Victoria Osteen’s recent faux pas (well some think it was a faux pas, I do) about God being happy when we are happy is a helpful illustrator of what I want to address in this mini-essay. For many North American evangelical Christians God has become our buddy in the sky, the God who snuggles up with us in our quiet times away from the hustle and bustle of everyday real life. For many evangelicals, God is more at our whim, he is meant to meet our psychological needs, and intended (by us) to make us feel normal in an otherwise abnormal world. For many an evangelical God is at our behest, and becomes who we make him to be rather than the other way around.
Theologian, J. Todd Billings, after sociologist, Christian Smith has labeled this type of movement, and evangelical making of God as Moralistic Therapeutic Deism (MTD, hereafter). Here is how Smith defines the lineaments of MTD:
- A God exists who created and orders the world and watches over human life on earth.
- God wants people to be good, nice, and fair to each other, as taught in the Bible and by most world religions.
- The central goal of life is to be happy and to feel good about oneself.
- God does not need to be particularly involved in one’s life except when God is needed to resolve a problem.
- Good people go to heaven when they die.
My guess is that this sounds very familiar to you, in fact it might hit closer to him than you would like to admit. Truth be told, this inclination has been around for centuries, but it is modern man and woman who have been plagued with this style of pedestrian religion, in the name of Christ, probably more than any other age. We are conditioned by an understanding of God that suits us, that is fits well with being an American, or living with the relative creature comforts the Western world has to offer us. But there is a history behind this.
Herman Bavinck, a Dutch Reformed theologian who lived and wrote during the latter half of the 19th century (in Amsterdam) gets into the theological history that has led to what Christian Smith and Todd Billings have labeled as moralistic therapeutic deism. Bavinck was working in the period just after much of the theology behind MTD was being developed by certain German theologians like Fredrich Schleiermacher, Wilhelm Hermann, et al. What he has written on the topic sounds eerily close to what we have now come to call MTD. Here Bavinck is commenting on how some of the theologians of his day were articulating this early form of what has now more popularly been labeled as moralistic therapeutic deism:
Revelation, he says [he is referring to one of these theologians, i.e. Ritschl], is not an external thing, but “man receives the revelation, which is the ground of his religion, because the depths of his own being are opened to him.” Religion is a new life, and rests upon an experience of the power of moral good, as Jesus has shown us. To trust in that power is to believe, to live, to be saved. And because religion is thus “the complete quickening of a man, there is no general religion, the same for every one, but there are only individuals in religion.” So we see that from the standpoint of religious psychology there is no longer a place for metaphysics, theology, or dogmatics, nor even for an “ethics of the religious personality.” For every standard fails here; there is no single law or rule; the individual man is the measure of all things, also of religion; God does not say how he will be served, but man decides how he will serve him.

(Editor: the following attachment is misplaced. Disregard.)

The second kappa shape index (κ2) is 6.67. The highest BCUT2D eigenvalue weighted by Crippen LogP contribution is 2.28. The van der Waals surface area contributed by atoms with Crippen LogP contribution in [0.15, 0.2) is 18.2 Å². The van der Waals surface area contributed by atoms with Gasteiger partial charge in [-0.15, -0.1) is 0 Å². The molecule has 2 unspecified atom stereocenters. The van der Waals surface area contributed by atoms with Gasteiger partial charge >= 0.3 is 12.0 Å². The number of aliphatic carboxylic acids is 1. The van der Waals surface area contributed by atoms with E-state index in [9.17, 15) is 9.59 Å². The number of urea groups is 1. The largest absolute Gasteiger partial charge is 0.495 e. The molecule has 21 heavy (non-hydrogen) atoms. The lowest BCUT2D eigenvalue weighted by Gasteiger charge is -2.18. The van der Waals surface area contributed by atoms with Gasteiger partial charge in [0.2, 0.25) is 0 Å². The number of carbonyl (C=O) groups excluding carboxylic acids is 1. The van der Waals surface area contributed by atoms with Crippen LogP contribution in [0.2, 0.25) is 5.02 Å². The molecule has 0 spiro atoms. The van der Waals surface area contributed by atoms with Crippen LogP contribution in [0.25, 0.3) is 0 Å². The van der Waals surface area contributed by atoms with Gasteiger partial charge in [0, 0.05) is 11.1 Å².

I think Bavinck’s insight, from the late 19th century is penetrating and pertinent to our own 21st century context as North American evangelicals in particular. What becomes difficult for us, as evangelicals, to identify this type of self-serving religion in our midst, in our personal lives is that we have no real critical space to distinguish between this type of moralistic religion and the real Christian religion that we claim to inhabit; because we have conflated the two. As I have written elsewhere in regard to this very issue, and drawing off of Swiss theologian Karl Barth and his critique of the 20th century German Christianity that he was a part of during World War I and II: “It is this absolutized ‘Conservative Self’ that presumes that what it means to be moral, and Christian is to ask, simply, ‘What Would Jesus Do?’ This perfectly illustrates Barth’s critique of the German Liberal Protestant. For them, as for us, to be Christian, was to be nationalist, exceptional, and normal.” And so we end up worshipping a projection of God that looks more like ourselves, our better morally good self, than the God revealed in Jesus Christ.
I know this little essay has probably come off like something that makes you feel like you have been beaten around the head, but isn’t that what we need sometimes? I think the most dangerous thing about living the way we do, as moralistic therapeutic Deists who have absolutized ourselves, and adopted a morally good Gospel (as Bavinck described it) is that we really have no space to actually hear from God. We have no capacity to see that God is truly Lord who contradicts us at our every step, but who at the same time graciously nurtures us even as he rebukes us in our sinful mode of being. There is hope, just not in ourselves.
 Christian Smith, Soul Searching, 162-63 cited by J. Todd Billings in Union with Christ: Reframing Theology and Ministry for the Church, 22.
 Herman Bavinck, The Philosophy of Revelation, loc. 2853, 2862 kindle.